Man vs Machine
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“Man vs. Machine?” – A plea for rethinking their collaboration
On the way to Industry 4.0 many people wonder: “Will machines substitute human workers?” Since its beginning, the fourth industrial revolution has been discussed alongside with this question. It is as old as automation itself; however, it looks at the winds of our times from the wrong perspective. It is not about “man VS machine”, but “man WITH machine”.
According to a study carried out by the International Federation of Robotics (IFR), the number of robots sold globally will have doubled to about 400,000 units by 2018. 70 per cent of total turnover is generated in China, Japan, USA, South Korea and Germany. Here are some figures to compare: South Korea employs 478 industrial robots per 10,000 employees, in Germany, this figure currently stands at 292 units. Of course, this number will not stay at 2.9 per cent robots among 10,000 employees, but even with this number going up, the density of robots dampens the widespread fear of losing one’s job.
Often, the fact that one industrial robot is not the same as another is being overlooked. One driving force behind growing sales on the automation market are collaborative robots in particular, so-called cobots. These lightweight robots were developed in order to combine the skills of man and machine perfectly. They are light-weight and can be deployed in multiple ways. Due to these robots being easily operated, they do not need to be programmed by expert programmers. This saves costs and thus makes the robots an easy tool for everybody.
Robots create jobs
For the Danish company Trelleborg Sealing Solutions, collaborative lightweight robot arms have become the basis of its growth. Approximately three years ago, Trelleborg implemented the first robot in its production, where ca. 100,000,000 sealings are being made annually. Now 38 collaborative UR5 robots and four UR10s increase the company’s profit. Because incoming orders sky-rocketed, the company was able to hire 50 additional employees despite the new robots. Thanks to the robots, one single employee can operate a cell of eight CNC-machines simultaneously. Without the robots, he could only operate a maximum of three machines. The robots created more jobs, because the orders on hand were increased notably.
A similar development could be observed at FME Feinmechanik AG in Switzerland. “Due to the prejudice that jobs are lost to the integration of robots, I refused to implement robots for a long time”, says Marco Bortolan, CEO and proprietor of the company. However, today, his company and in particular his employees benefit from the integration of collaborative lightweight robots into the production cycle. Productivity has been increased significantly and contrary to widespread fears of lay-offs, the company was able to hire one additional employee. The robot arms affect the work routine of each individual employee of the production in a positive way, taking over physically strenuous jobs while feeing up the workers to concentrate on other tasks. The employees consider the physical relieve as well as the saving of time as the greatest added value.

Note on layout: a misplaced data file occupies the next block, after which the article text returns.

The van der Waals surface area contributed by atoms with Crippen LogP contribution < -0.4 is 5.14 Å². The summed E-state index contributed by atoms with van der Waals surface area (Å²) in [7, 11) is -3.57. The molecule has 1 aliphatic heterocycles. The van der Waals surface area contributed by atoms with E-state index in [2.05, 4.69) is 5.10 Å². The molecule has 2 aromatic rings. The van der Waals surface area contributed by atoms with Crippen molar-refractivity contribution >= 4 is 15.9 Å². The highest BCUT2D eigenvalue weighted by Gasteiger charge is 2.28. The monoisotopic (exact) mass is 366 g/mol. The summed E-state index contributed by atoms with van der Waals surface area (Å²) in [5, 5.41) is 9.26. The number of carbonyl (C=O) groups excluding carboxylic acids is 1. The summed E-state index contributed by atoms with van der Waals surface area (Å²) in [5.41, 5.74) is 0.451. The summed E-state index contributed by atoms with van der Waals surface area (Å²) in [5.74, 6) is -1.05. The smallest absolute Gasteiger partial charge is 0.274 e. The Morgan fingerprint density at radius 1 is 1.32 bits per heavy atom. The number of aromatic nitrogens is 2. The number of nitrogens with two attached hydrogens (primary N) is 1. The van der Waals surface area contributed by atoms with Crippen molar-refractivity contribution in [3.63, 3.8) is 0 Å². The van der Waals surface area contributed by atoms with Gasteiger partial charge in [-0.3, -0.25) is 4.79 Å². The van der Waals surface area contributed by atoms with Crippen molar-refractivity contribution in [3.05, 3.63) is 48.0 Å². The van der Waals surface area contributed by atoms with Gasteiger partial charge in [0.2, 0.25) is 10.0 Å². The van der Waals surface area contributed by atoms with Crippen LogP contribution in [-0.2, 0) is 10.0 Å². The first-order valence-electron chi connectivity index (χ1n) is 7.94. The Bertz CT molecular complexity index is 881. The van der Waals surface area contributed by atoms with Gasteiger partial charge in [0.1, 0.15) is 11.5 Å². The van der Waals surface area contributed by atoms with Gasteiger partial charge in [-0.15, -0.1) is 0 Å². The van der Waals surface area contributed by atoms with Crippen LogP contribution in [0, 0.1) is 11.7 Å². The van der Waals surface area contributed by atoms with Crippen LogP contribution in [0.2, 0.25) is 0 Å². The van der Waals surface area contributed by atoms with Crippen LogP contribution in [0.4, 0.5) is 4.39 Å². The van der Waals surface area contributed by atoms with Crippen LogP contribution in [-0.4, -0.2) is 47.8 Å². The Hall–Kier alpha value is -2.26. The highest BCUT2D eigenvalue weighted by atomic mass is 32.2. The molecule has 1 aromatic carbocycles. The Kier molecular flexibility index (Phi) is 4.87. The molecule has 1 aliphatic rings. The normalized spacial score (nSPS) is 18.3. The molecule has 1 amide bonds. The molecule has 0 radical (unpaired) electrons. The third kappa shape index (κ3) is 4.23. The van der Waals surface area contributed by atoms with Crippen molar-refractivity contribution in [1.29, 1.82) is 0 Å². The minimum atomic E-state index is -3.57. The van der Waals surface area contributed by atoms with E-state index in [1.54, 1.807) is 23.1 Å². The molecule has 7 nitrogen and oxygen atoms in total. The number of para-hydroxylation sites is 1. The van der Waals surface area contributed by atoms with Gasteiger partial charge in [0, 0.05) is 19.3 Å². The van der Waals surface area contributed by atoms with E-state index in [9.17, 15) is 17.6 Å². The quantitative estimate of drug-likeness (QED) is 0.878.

Automation changes the type of work humans do
The result of this rung-in change is intended to be that man and machine respectively do what they can do best. The weaknesses of one are compensated for by the strengths of the other. When lightweight robots assume repetitive or ergonomically unfavorable tasks, illnesses linked to the job decrease and the workplace becomes safer.
Therefore, Tegra Medical, the American producer of medical devices decided to automate their processes using cobots. Today, three collaborative robots are employed in the production of medical devices. These cobots work right next to humans without additional safety guarding and have resulted in a doubling of production throughput. The collaborative U10 robot with a reach of 51” enables Tegra to produce three different products in a single machining cycle. Moreover, resources of eleven employees were set free and can now be used for tasks with higher value creation.
The mass phenomenon automation
There is certainly no lack of possibilities to be employed for cobots. There is only a lack of imaginative power and acceptance to consider automation more as a chance rather than a risk. The machines are intelligent, react adaptively and adjust themselves to new situations and production processes. Factory halls will not yet become deserted.
Esben H. Østergaard is Chief Technology Officer at Universal Robots and is responsible for the enhancement of existing UR robots and the development of new products. He holds a Ph.D. in Robotics.
Esben H. Østergaard is one of the inventors behind the UR robots. During his years from 2001 – 2005 as researcher and assistant professor in robotics and user interfaces at University of Southern Denmark, he created the foundation for a reinvention of the industrial robot. In 2005, this led him to found Universal Robots together with two of his research colleagues. Since then, Universal Robots has taken about 30 patents on the technology of the robot. Besides his work as CTO, Esben H. Østergaard is participating in national research projects and he is also an external examiner at several universities in Denmark.
Earlier in his career, he worked as research scientist at USC Robotics Labs in Southern California and also at AIST in Tokyo as a visiting researcher. During his studies in Computer Science, Physics and Multimedia at Aarhus University in Denmark, he focused exclusively on robotics and became world champion in his hobby; robot football in 1998